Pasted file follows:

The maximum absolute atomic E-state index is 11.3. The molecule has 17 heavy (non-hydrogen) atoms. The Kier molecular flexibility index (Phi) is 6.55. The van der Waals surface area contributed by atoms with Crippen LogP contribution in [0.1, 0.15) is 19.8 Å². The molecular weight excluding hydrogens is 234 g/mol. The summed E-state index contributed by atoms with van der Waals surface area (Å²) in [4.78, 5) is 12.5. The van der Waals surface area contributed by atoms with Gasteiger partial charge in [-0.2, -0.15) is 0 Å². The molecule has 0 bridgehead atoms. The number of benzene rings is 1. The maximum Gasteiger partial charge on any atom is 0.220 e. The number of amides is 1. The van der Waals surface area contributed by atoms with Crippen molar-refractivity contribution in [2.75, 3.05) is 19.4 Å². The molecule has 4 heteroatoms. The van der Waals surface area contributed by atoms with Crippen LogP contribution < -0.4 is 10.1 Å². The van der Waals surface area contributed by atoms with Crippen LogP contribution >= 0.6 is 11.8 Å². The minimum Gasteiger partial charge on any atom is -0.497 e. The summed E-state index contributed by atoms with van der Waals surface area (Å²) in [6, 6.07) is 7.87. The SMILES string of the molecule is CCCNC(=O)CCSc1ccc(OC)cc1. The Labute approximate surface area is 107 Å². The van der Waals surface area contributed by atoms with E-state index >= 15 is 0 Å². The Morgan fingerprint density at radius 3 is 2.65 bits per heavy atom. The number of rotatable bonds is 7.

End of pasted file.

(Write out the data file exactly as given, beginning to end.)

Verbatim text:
The maximum absolute atomic E-state index is 11.3. The molecule has 17 heavy (non-hydrogen) atoms. The Kier molecular flexibility index (Phi) is 6.55. The van der Waals surface area contributed by atoms with Crippen LogP contribution in [0.1, 0.15) is 19.8 Å². The molecular weight excluding hydrogens is 234 g/mol. The summed E-state index contributed by atoms with van der Waals surface area (Å²) in [4.78, 5) is 12.5. The van der Waals surface area contributed by atoms with Gasteiger partial charge in [-0.2, -0.15) is 0 Å². The molecule has 0 bridgehead atoms. The number of benzene rings is 1. The maximum Gasteiger partial charge on any atom is 0.220 e. The number of amides is 1. The van der Waals surface area contributed by atoms with Crippen molar-refractivity contribution in [2.75, 3.05) is 19.4 Å². The molecule has 4 heteroatoms. The van der Waals surface area contributed by atoms with Crippen LogP contribution < -0.4 is 10.1 Å². The van der Waals surface area contributed by atoms with Crippen LogP contribution >= 0.6 is 11.8 Å². The minimum Gasteiger partial charge on any atom is -0.497 e. The summed E-state index contributed by atoms with van der Waals surface area (Å²) in [6, 6.07) is 7.87. The SMILES string of the molecule is CCCNC(=O)CCSc1ccc(OC)cc1. The Labute approximate surface area is 107 Å². The van der Waals surface area contributed by atoms with E-state index >= 15 is 0 Å². The Morgan fingerprint density at radius 3 is 2.65 bits per heavy atom. The number of rotatable bonds is 7.